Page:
Dear Rachel,

My children love their Grandma and Grandpa very much although they only see them roughly once a month even though they only live ten minutes away. My husband and his mother do not get along at all and she has come to the conclusion that she will no longer be a part of our lives, including that of the children, if she and my husband cannot work out their problems. She is more than welcome to come any time of the day when my husband is not around which leaves many hours of the day she could visit or she could come and pick them up for an outing. I get along fine with her and I have made it very clear and have demonstrated that she is welcome anytime. She would rather come to our house because it is more kid friendly. I just want the grandparents to be as much a part of my children's lives as possible. She will not even return my 5-year-old's phone calls. What do I tell my 4 and 5 year old when they ask where their grandmother is? My heart aches for them both as well as for my almost two year old who doesn't really even know her.

Bethesda, MD

Dear J.D.,

I can imagine how painful the situation must be and want to start by telling you that it is very commendable that you are so focused on what is best for your children and you are not letting yourself get sucked into what is clearly a bitter situation.

Now the key is trying to get your husband and his parents to see that they have lost focus of what is important, and that is the fact that the real losers in this fighting is your children, whom I am sure are the last people that any of them want to hurt.

From the way you describe things, it doesn't sound like you will be able to solve the issues between your husband and his parents so easily, but hopefully you will be able to be successful in salvaging the relationship that your children have with his parents.

Although you have opened the door and made it clear to your mother in law that she is always invited, it doesn't sound like she is comfortable in your home, even when your son is not there. I would suggest rather planning an outing for your children and their grandparents, with a specific day and time, and then inviting them to come and join. Make it clear that your husband will not be with you and even offer to come and pick them up. Do not wait for her to make such plans or to come and take the children herself as it does not sound like she is going to do that. And it does not need to be a huge event, just a trip to the zoo or the mall or even to a local park.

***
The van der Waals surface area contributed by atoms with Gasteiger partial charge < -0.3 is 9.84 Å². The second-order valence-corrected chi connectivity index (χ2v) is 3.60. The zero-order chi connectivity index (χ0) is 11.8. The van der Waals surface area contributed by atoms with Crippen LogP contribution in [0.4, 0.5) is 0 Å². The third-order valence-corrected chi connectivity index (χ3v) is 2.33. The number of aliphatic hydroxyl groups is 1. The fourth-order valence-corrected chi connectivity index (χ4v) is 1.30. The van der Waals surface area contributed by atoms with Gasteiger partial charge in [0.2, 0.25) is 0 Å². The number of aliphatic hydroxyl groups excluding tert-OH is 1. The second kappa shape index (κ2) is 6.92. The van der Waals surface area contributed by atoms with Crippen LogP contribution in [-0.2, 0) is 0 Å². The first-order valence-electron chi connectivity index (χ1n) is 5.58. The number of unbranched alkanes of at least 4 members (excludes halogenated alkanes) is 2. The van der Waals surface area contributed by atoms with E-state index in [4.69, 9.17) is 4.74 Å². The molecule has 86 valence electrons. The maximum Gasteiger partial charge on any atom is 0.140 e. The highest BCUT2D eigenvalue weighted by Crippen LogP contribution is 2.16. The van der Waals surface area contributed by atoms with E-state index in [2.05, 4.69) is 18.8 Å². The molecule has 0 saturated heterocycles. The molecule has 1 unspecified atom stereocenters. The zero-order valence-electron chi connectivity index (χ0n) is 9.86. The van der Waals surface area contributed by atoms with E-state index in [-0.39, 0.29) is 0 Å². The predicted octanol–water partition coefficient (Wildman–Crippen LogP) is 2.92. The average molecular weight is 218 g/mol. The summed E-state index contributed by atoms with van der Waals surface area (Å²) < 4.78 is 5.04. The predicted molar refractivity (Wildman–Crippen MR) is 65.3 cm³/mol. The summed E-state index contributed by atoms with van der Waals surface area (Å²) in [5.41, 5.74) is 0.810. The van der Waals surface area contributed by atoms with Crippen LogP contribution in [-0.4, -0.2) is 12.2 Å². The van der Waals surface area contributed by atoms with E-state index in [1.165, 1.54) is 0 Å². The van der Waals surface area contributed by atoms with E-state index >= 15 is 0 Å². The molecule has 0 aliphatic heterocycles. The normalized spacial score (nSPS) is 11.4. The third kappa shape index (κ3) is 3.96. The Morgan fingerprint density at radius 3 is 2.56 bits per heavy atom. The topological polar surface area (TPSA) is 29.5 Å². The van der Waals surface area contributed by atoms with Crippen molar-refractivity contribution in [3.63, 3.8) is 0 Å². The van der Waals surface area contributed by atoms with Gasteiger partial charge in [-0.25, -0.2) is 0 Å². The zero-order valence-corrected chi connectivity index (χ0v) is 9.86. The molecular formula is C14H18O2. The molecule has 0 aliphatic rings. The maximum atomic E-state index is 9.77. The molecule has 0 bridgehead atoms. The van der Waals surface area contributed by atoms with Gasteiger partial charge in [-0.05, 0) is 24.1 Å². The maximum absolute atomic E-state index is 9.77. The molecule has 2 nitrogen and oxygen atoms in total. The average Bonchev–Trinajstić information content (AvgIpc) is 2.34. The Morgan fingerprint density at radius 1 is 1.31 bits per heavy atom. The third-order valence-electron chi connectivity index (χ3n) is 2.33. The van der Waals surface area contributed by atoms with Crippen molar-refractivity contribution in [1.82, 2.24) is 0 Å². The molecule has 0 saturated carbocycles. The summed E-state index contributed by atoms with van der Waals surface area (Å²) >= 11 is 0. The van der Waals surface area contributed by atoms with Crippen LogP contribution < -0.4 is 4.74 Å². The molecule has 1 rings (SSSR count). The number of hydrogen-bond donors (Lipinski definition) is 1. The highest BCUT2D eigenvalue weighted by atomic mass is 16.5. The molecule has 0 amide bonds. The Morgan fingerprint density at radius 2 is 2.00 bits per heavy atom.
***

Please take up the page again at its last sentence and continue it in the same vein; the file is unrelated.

It might also be a good idea to just take the kids and drop by their house for a visit. Even if their house is not child proof, if they live so close, why not pop by and say that the kids just wanted to see them and say hi. A ten minute visit will mean a lot to your children and will not be an imposition on your in-laws. You can call first and tell her that you wanted to drop by, and maybe even have them come along while you take the kids to get a slurpie or something very easy and quick but that they will enjoy doing with their grandparents.

Another idea is just seeing if you can pick them up before you get the kids from school as they would love to have their grandparents surprise them and come to get them.

And during the breaks that they are not seeing their grandparents, explain to your children that their Grandma and Grandpa love them very much but just haven't been able to spend so much time with them. Assuming that they will speak to your children on the phone, try calling often, letting them tell their grandparents directly how much they want to see them. There is a huge difference between theoretically knowing that the children miss them and hearing their adorable little voices say "we want to see you…." (I am assuming that she is not returning the phone calls since she doesn’t want to risk your husband answering the phone. So make sure you call again until you reach her, then put her on with your children…)

If your mother in law still refuses to spend time with your children, even when you have made sure that it requires no effort or planning on her part, then I think it is important that you more directly explain to her how much pain and hurt this is causing yourself and your children. While she may be doing this to punish your husband, in truth, she is punishing your innocent children who do not deserve this.

It is also important that you explain to your husband how their fighting is affecting the children. Ideally, when he sees that his fighting is hurting others, maybe he will be more willing to try to work things out.

But at this point, your focus should be on your children's relationship with their grandparents, and hopefully through that, the relationship between your husband and his parents will also improve.